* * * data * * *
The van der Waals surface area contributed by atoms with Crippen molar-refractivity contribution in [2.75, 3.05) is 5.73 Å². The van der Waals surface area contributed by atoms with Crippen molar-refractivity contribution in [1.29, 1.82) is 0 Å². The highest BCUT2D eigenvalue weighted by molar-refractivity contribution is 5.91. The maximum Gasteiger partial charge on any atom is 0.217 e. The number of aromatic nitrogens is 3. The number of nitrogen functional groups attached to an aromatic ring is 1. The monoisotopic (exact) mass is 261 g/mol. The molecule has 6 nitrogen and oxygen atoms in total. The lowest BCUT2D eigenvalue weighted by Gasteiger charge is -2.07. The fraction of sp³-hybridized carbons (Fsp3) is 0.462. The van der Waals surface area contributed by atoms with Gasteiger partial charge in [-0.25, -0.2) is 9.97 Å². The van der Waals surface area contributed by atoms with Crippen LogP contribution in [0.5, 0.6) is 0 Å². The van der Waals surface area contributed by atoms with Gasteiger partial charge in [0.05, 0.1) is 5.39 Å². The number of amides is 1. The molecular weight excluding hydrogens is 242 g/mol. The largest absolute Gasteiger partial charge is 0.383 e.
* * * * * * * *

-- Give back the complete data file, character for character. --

The van der Waals surface area contributed by atoms with Crippen molar-refractivity contribution in [2.75, 3.05) is 5.73 Å². The van der Waals surface area contributed by atoms with Crippen molar-refractivity contribution in [1.29, 1.82) is 0 Å². The highest BCUT2D eigenvalue weighted by molar-refractivity contribution is 5.91. The maximum Gasteiger partial charge on any atom is 0.217 e. The number of aromatic nitrogens is 3. The number of nitrogen functional groups attached to an aromatic ring is 1. The monoisotopic (exact) mass is 261 g/mol. The molecule has 6 nitrogen and oxygen atoms in total. The lowest BCUT2D eigenvalue weighted by Gasteiger charge is -2.07. The fraction of sp³-hybridized carbons (Fsp3) is 0.462. The van der Waals surface area contributed by atoms with Gasteiger partial charge in [-0.25, -0.2) is 9.97 Å². The van der Waals surface area contributed by atoms with Crippen LogP contribution in [0.5, 0.6) is 0 Å². The van der Waals surface area contributed by atoms with Gasteiger partial charge in [0.05, 0.1) is 5.39 Å². The number of amides is 1. The molecular weight excluding hydrogens is 242 g/mol. The largest absolute Gasteiger partial charge is 0.383 e.